He said he presented the document to the deputies who pulled him over – a claim that one of the arresting deputies later disputed. Authorities booked Reed even though the person listed on the warrant had a unique fingerprint number and Reed had no number.

That night, inside a county holding cell, Reed said he begged deputies to look inside his wallet, where he kept the judge’s form.

In the corner of his cell, Reed recalled in an interview, he began to weep and pray: “I know this is not me. I don’t know what else to do. God help me.”

It wasn’t until the next day that authorities discovered the error and released Reed.

In some cases, warrants contain only names, dates of birth and basic physical descriptions that can apply to multiple people. Many times, officers will encounter people who match most if not all of those details.

In 1989, Santiago Ibarra Rivera spent a week in jail before officials figured out that he was not the man wanted on a warrant for a deadly drunk driving accident. Rivera had no criminal record but shared a similar name and the same birthday as the man for which the warrant was meant.

When he was freed, authorities gave Rivera a court document showing that he had been exonerated. Years later, he lost the record when his wallet was stolen.

The warrant became a distant memory until March 2009, when San Bernardino County sheriff’s deputies stopped Rivera while he was riding in a co-worker’s car that was missing a front license plate. Deputies ran his name and the warrant appeared.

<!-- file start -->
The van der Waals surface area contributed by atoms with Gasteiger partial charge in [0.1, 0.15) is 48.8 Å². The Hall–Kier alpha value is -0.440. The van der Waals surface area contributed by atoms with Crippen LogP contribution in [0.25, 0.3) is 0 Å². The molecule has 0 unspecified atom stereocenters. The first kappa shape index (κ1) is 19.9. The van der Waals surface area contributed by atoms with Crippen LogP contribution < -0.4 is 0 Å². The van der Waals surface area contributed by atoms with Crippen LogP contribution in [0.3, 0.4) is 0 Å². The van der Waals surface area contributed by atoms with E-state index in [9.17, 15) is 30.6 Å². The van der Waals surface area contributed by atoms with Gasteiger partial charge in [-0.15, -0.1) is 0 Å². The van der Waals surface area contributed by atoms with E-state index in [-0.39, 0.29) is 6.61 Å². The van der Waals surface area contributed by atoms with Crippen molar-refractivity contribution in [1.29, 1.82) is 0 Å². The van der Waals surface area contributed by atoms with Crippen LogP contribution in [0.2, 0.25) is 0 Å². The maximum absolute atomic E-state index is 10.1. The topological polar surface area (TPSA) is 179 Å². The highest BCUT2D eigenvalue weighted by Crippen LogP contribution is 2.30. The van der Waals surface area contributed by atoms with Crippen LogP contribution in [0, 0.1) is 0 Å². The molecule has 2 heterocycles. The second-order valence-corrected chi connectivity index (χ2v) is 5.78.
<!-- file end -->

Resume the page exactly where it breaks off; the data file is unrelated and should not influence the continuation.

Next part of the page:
Rivera pleaded that he wasn’t the wanted man and that he’d been wrongly jailed for the warrant once before. He told one of the deputies that he had other court papers at his home to prove it. But the deputies, he said, refused to stop there. According to one of the arresting deputies, Rivera’s knowledge of the warrant only served to make him appear guilty.

Rivera said he complained first in San Bernardino County Jail and later in L.A. County Jail, where he was transferred, but was ignored in both lockups.

A review of Rivera’s criminal history based on his fingerprints, readily available in law enforcement databases, would have showed that in 1989 he had been arrested and exonerated on a vehicular manslaughter case.

The old court file that contained the real suspect’s fingerprints was in the court archives. Rivera languished behind bars as officials searched for them. He implored officials to find his records “as soon as possible because I have to return to my work.”

When it was eventually confirmed that Rivera was the wrong person, Superior Court Judge Kathryn Solorzano apologized. “Mr. Rivera, I’m very sorry. I don’t know how many daysŠ”

“I think close to a month,” Rivera’s attorney interrupted, according to a transcript.

“That’s terrible,” the judge said.

In L.A. County: Innocent but in jail
A Times investigation has revealed that more than 1,400 people over the last five years were wrongfully incarcerated.

Last week provided yet another reminder of just how serious the problems are in the Los Angeles County jails. As if reports of assaults on prisoners by sheriff’s deputies were not disturbing enough, a Times investigation has revealed that more than 1,400 people over the last five years were wrongfully incarcerated. Some were held for days, others for weeks. All were cases of mistaken identity, in many instances made worse because protests of innocence were disregarded. In one case, a construction worker with no prior arrests said he was assaulted by inmates and ignored by deputies. In another, a man whose identity was stolen by his brother pleaded with deputies to check his wallet, where he kept a judge’s order indicating that a warrant with his name on it had been wrongly issued. But his jailers refused. He was booked and his fingerprints scanned. Deputies found no matching prints, even though the warrant indicated that prints were on record, according to his lawyer. Yet he was held for days.